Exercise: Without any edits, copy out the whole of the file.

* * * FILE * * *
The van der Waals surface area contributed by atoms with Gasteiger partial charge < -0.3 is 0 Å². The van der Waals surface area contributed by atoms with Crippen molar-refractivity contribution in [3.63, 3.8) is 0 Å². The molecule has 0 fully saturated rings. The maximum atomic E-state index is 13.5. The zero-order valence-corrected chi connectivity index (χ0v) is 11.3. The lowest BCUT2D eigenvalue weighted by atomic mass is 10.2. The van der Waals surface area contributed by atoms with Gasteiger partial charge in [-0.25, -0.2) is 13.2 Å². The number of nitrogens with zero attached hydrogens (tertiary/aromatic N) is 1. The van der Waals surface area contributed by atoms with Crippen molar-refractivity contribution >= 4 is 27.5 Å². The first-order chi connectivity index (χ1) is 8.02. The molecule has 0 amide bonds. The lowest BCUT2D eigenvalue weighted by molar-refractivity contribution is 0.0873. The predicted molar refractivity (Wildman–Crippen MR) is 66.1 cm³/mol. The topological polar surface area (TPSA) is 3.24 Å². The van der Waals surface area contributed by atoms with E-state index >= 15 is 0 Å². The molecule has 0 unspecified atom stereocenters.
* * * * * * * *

The van der Waals surface area contributed by atoms with Gasteiger partial charge < -0.3 is 0 Å². The van der Waals surface area contributed by atoms with Crippen molar-refractivity contribution in [3.63, 3.8) is 0 Å². The molecule has 0 fully saturated rings. The maximum atomic E-state index is 13.5. The zero-order valence-corrected chi connectivity index (χ0v) is 11.3. The lowest BCUT2D eigenvalue weighted by atomic mass is 10.2. The van der Waals surface area contributed by atoms with Gasteiger partial charge in [-0.25, -0.2) is 13.2 Å². The number of nitrogens with zero attached hydrogens (tertiary/aromatic N) is 1. The van der Waals surface area contributed by atoms with Crippen molar-refractivity contribution >= 4 is 27.5 Å². The first-order chi connectivity index (χ1) is 8.02. The molecule has 0 amide bonds. The lowest BCUT2D eigenvalue weighted by molar-refractivity contribution is 0.0873. The predicted molar refractivity (Wildman–Crippen MR) is 66.1 cm³/mol. The topological polar surface area (TPSA) is 3.24 Å². The van der Waals surface area contributed by atoms with E-state index >= 15 is 0 Å². The molecule has 0 unspecified atom stereocenters.